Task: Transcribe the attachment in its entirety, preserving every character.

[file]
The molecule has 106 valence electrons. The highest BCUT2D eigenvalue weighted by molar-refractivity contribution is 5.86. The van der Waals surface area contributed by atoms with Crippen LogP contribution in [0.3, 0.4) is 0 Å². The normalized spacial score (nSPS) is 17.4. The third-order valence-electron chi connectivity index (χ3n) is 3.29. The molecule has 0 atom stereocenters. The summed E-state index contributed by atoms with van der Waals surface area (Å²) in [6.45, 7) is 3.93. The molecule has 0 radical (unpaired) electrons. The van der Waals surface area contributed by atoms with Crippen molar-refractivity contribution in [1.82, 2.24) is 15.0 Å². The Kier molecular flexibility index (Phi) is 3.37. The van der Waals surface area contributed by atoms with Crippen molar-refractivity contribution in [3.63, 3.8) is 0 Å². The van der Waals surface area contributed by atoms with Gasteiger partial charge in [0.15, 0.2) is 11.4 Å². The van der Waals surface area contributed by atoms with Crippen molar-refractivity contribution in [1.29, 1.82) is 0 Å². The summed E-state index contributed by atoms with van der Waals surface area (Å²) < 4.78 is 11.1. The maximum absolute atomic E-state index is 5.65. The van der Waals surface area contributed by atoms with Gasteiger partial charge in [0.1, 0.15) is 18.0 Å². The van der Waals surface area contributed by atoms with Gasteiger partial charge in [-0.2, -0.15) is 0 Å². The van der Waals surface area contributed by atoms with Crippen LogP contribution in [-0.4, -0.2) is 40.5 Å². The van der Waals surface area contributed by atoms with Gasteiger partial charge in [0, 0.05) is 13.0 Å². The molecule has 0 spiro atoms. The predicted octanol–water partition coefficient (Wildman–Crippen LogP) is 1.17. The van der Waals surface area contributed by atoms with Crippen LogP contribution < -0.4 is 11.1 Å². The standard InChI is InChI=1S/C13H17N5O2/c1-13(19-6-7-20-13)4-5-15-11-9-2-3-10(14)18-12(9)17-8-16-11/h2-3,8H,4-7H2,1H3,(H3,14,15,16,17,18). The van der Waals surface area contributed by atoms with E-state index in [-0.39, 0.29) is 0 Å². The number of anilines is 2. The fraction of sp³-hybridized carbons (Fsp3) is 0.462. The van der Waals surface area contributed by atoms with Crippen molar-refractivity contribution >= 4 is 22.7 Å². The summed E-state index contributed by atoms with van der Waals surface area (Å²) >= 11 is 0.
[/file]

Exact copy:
The molecule has 106 valence electrons. The highest BCUT2D eigenvalue weighted by molar-refractivity contribution is 5.86. The van der Waals surface area contributed by atoms with Crippen LogP contribution in [0.3, 0.4) is 0 Å². The normalized spacial score (nSPS) is 17.4. The third-order valence-electron chi connectivity index (χ3n) is 3.29. The molecule has 0 atom stereocenters. The summed E-state index contributed by atoms with van der Waals surface area (Å²) in [6.45, 7) is 3.93. The molecule has 0 radical (unpaired) electrons. The van der Waals surface area contributed by atoms with Crippen molar-refractivity contribution in [1.82, 2.24) is 15.0 Å². The Kier molecular flexibility index (Phi) is 3.37. The van der Waals surface area contributed by atoms with Crippen molar-refractivity contribution in [3.63, 3.8) is 0 Å². The van der Waals surface area contributed by atoms with Gasteiger partial charge in [0.15, 0.2) is 11.4 Å². The van der Waals surface area contributed by atoms with Crippen molar-refractivity contribution in [1.29, 1.82) is 0 Å². The summed E-state index contributed by atoms with van der Waals surface area (Å²) < 4.78 is 11.1. The maximum absolute atomic E-state index is 5.65. The van der Waals surface area contributed by atoms with Gasteiger partial charge in [0.1, 0.15) is 18.0 Å². The van der Waals surface area contributed by atoms with Gasteiger partial charge in [-0.2, -0.15) is 0 Å². The van der Waals surface area contributed by atoms with Crippen LogP contribution in [-0.4, -0.2) is 40.5 Å². The van der Waals surface area contributed by atoms with Gasteiger partial charge in [0, 0.05) is 13.0 Å². The molecule has 0 spiro atoms. The predicted octanol–water partition coefficient (Wildman–Crippen LogP) is 1.17. The van der Waals surface area contributed by atoms with Crippen LogP contribution < -0.4 is 11.1 Å². The standard InChI is InChI=1S/C13H17N5O2/c1-13(19-6-7-20-13)4-5-15-11-9-2-3-10(14)18-12(9)17-8-16-11/h2-3,8H,4-7H2,1H3,(H3,14,15,16,17,18). The van der Waals surface area contributed by atoms with E-state index in [-0.39, 0.29) is 0 Å². The number of anilines is 2. The fraction of sp³-hybridized carbons (Fsp3) is 0.462. The van der Waals surface area contributed by atoms with Crippen molar-refractivity contribution >= 4 is 22.7 Å². The summed E-state index contributed by atoms with van der Waals surface area (Å²) >= 11 is 0.